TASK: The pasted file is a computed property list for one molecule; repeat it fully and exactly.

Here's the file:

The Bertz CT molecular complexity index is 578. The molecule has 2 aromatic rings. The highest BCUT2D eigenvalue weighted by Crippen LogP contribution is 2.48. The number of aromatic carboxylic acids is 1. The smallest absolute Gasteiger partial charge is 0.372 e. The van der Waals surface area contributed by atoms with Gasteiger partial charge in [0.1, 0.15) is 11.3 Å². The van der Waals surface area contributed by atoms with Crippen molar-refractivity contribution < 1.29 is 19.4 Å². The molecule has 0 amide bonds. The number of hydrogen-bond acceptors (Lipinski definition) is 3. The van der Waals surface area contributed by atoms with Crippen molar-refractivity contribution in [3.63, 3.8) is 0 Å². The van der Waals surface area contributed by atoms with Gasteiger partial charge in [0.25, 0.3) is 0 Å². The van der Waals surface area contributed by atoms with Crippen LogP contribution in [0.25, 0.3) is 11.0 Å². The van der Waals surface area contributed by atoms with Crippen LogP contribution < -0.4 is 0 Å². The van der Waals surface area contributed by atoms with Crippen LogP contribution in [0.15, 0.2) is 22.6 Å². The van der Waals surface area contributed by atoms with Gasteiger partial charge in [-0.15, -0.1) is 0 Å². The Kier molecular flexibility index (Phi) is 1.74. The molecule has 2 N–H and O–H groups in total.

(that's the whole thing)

The Bertz CT molecular complexity index is 578. The molecule has 2 aromatic rings. The highest BCUT2D eigenvalue weighted by Crippen LogP contribution is 2.48. The number of aromatic carboxylic acids is 1. The smallest absolute Gasteiger partial charge is 0.372 e. The van der Waals surface area contributed by atoms with Gasteiger partial charge in [0.1, 0.15) is 11.3 Å². The van der Waals surface area contributed by atoms with Crippen molar-refractivity contribution < 1.29 is 19.4 Å². The molecule has 0 amide bonds. The number of hydrogen-bond acceptors (Lipinski definition) is 3. The van der Waals surface area contributed by atoms with Crippen molar-refractivity contribution in [3.63, 3.8) is 0 Å². The van der Waals surface area contributed by atoms with Gasteiger partial charge in [0.25, 0.3) is 0 Å². The van der Waals surface area contributed by atoms with Crippen LogP contribution in [0.25, 0.3) is 11.0 Å². The van der Waals surface area contributed by atoms with Crippen LogP contribution < -0.4 is 0 Å². The van der Waals surface area contributed by atoms with Crippen LogP contribution in [0.15, 0.2) is 22.6 Å². The van der Waals surface area contributed by atoms with Gasteiger partial charge in [-0.15, -0.1) is 0 Å². The Kier molecular flexibility index (Phi) is 1.74. The molecule has 2 N–H and O–H groups in total.